What lies in the future for Jordan may remain unknown at present, but she brought her health care message Saturday to
She talked about when her mom, who at 30 years old had to have an emergency hysterectomy because of the discovery of stage four uterine cancer, something that wasn't discovered earlier because she couldn't afford regular visits to the doctor.
Jordan said it was a particularly scary time for her, and now also sees how the recovery period must have been especially frightening for her mother.
"She survived by the grace of God, but that experience has stayed with me throughout my life," Jordan said. "The lack of access to basic, essential health care -- pap smears, contraception, things all of us in this room may take for granted. This lack of access for poor, frightened women in this state, working mothers who are raising children, is simply untenable. It hasn't gotten any better."
She said they were part of the working poor that gets stuck in the insurance gap -- not able to qualify for assistance, but not able to afford decent insurance coverage. Jordan added that every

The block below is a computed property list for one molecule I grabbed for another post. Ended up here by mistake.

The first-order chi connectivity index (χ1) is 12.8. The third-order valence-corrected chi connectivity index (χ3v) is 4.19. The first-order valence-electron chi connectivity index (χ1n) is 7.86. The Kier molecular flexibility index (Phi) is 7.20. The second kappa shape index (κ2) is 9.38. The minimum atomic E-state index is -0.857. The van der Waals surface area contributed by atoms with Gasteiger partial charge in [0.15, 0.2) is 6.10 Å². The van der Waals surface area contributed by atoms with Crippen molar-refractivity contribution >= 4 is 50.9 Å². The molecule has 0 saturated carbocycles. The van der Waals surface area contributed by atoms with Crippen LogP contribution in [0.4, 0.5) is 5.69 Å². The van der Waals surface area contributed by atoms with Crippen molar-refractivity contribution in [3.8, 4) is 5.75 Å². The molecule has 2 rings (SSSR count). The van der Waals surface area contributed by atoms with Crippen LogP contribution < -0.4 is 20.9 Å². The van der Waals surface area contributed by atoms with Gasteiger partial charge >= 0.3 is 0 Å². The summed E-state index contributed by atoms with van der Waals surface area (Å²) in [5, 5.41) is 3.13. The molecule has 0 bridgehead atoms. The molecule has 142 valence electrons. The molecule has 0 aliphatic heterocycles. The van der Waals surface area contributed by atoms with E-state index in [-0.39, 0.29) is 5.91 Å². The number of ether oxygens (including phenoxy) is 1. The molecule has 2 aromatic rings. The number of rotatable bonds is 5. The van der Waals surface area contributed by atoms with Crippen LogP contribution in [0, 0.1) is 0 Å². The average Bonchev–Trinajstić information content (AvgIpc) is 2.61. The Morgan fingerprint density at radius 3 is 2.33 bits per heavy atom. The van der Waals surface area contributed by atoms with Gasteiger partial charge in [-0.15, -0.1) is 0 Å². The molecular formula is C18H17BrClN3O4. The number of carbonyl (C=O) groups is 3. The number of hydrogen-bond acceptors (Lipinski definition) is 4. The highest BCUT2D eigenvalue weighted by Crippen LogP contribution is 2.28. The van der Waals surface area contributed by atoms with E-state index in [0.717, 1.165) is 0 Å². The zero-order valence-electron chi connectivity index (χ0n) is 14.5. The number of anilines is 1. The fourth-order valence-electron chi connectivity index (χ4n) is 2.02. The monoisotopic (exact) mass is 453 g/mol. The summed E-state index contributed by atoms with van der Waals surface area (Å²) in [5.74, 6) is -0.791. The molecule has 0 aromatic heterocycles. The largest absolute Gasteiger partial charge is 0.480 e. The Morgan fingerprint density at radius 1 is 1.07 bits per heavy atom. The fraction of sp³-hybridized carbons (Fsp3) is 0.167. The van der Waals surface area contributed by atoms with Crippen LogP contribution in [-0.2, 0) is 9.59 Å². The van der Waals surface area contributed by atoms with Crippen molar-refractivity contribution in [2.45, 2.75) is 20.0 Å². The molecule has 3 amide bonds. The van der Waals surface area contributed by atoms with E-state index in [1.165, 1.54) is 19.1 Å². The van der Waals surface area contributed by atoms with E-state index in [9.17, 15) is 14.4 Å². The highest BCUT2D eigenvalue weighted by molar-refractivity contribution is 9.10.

She noted that's more pronounced in poor, rural areas of the state, and worse for black women in particular.
"You are four times more likely to die in childbirth if you are a black woman in this state...," Jordan said. "It is something that kind of blows you away, when you think of where are our priorities in terms of health care."
She said that after the last legislative session, Republican lawmakers shouldn't be able to coast into reelection next year.
"What H.B. 481 showed us is that one vote, two votes, three votes, actually makes a difference," Jordan said. "And, we have made so many strides in the last few years that if you can pick off one seat, if you catch lightning in a bottle, it can stop a bill like this."
She pointed out that it happened in her district, a
"When you talk about community, I want a progressive Democrat to get on city councils, making major decisions, especially in rural and red areas across the state, to regain the trust of their fellow neighbor," White said. "And when their fellow neighbor trusts them, when they decide to run for that hard
She also emphasized the necessity of capitalizing on
That indicates there may be more action along the coast in the coming year, as state Rep.
She drew 42.2 percent of the vote against Hogan, losing by 3,314 votes of the 21,360 votes cast.
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